I am thrilled that God has chosen the Alzheimer’s journey for me. I never thought this would be the work I would be called to do, BUT I’m glad I am who I am and that God believes this is work I can do. I’m proud of my security career too, but I think giving people hope against this horrible disease is my calling.
I thought a lot about this on Labor Day and am so proud of the lessons that my Mom taught me and that I could spend such a meaningful time with her this weekend in honor this special day.
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Loretta, there is so much of what you write that spurs my thinking and sparks my feeling…
Least of all being your compliments to and about me. I suspect this is because, as I age, I find myself growing more selfless and less selfish (this latter trait, long being one of my most recognizable elements of my shadow-self). That said, I thank you. I appreciate your kind words of affirmation. For truth is, also as I’ve aged, I do listen more and more to others without judgment, but rather acceptance, even AND especially when I don’t agree! I also do and can feel what others feels, placing my self, my soul in their life-and-world-experiences. Again, my thanks to you.
And, I’ve sometimes, not often, though, wondered about what sort of lawyer I would have been. I do think I was called, had that been my career/vocation path, to be a defense attorney. And, I also confess, that there have been moments – less and less o’er the years – when I’ve thought that I would have been more financially successful had I chosen the law as my course rather than ordained ministry. Nevertheless, I’ve never regretted answering God’s call, which is as much of a sign that it was my calling as anything else.
Now, my dear sister, for you…
Yes, your work in the field of affirming caregivers of our sisters and brothers with dementia is your calling. If I’ve said/written it once, I’ve said/written it countless times, your initial book, “Being My Mom’s Mom,” is a seminal piece of literature for the time in which you wrote and published it AND for long after, unto this day and beyond. First and foremost, because dementia – as we live longer and with better medical care – will continue to rise as a medical concern for millions of folk. Secondly, because you write with compassion and care and competence. You have given to folk your open heart of love and your open hands with effective strategies to care for their loved ones AND themselves. Brava! Brava! Brava! Carry on!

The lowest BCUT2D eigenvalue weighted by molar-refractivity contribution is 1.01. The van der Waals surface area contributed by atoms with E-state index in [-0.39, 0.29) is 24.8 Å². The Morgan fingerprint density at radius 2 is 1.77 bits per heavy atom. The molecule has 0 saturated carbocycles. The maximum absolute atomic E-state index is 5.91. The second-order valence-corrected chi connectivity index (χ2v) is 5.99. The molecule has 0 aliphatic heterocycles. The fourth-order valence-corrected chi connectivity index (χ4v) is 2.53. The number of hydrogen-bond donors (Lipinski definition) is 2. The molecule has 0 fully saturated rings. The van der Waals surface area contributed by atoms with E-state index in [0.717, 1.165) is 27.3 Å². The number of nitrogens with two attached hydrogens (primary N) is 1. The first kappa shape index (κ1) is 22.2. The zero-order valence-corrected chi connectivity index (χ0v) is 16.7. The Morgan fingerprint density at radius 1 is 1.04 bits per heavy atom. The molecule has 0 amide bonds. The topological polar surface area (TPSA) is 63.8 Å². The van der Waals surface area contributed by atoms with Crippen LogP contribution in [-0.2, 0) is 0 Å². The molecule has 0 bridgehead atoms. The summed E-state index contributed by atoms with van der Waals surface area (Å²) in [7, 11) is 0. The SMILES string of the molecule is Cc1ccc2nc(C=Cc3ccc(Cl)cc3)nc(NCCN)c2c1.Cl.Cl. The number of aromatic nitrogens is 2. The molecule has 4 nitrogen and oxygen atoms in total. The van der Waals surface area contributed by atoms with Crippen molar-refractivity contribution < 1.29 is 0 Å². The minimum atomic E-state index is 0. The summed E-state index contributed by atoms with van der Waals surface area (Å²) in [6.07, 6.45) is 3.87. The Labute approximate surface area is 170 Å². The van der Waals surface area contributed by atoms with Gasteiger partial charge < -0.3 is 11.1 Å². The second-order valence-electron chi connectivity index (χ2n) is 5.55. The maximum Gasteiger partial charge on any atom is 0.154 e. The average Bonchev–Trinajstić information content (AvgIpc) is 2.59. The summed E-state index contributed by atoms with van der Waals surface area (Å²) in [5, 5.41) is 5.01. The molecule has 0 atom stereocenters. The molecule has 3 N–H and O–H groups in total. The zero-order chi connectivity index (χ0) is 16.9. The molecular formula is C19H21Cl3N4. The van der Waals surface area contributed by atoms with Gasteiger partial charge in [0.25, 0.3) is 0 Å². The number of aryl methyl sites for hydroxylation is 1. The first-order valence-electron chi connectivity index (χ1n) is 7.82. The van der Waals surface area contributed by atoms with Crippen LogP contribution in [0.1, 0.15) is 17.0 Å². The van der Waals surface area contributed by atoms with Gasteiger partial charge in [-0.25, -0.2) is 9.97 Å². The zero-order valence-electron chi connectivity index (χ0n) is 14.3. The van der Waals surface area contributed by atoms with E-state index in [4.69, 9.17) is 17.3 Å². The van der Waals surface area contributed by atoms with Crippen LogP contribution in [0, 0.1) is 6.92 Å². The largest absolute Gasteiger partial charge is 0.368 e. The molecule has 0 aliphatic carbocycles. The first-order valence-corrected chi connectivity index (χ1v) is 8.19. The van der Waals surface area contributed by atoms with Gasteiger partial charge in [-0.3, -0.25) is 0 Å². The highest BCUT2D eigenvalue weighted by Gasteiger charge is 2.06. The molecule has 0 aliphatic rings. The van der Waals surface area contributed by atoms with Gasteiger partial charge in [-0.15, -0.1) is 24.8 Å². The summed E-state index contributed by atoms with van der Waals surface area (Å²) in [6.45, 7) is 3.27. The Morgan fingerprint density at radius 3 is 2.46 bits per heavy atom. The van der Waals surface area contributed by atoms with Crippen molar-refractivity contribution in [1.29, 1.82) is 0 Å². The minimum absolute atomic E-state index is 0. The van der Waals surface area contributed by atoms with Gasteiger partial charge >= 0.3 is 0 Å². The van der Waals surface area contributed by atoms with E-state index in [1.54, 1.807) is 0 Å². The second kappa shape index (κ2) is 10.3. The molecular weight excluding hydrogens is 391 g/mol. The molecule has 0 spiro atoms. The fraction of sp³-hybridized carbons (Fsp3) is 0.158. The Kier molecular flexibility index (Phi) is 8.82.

As for Doris, you continually honor her with your lasting memories of what she taught you, what she hath given you, allowing you, therefore, to be the person you are and continue to become. Precious gifts and graces, surely, beyond compare. AND, in your ongoing devotion to your beloved mother, as you care for her, she continues to grant you wisdom in her words (especially her oft hilarious and always timeless bon mots!) and in her deeds, for she tries her hand at the crafts you put before her. She, in this way, I think, is a living laboratory of learning for you as you follow your calling to combat this dreaded disease.
Bless Doris. Bless you.
Love you, each and both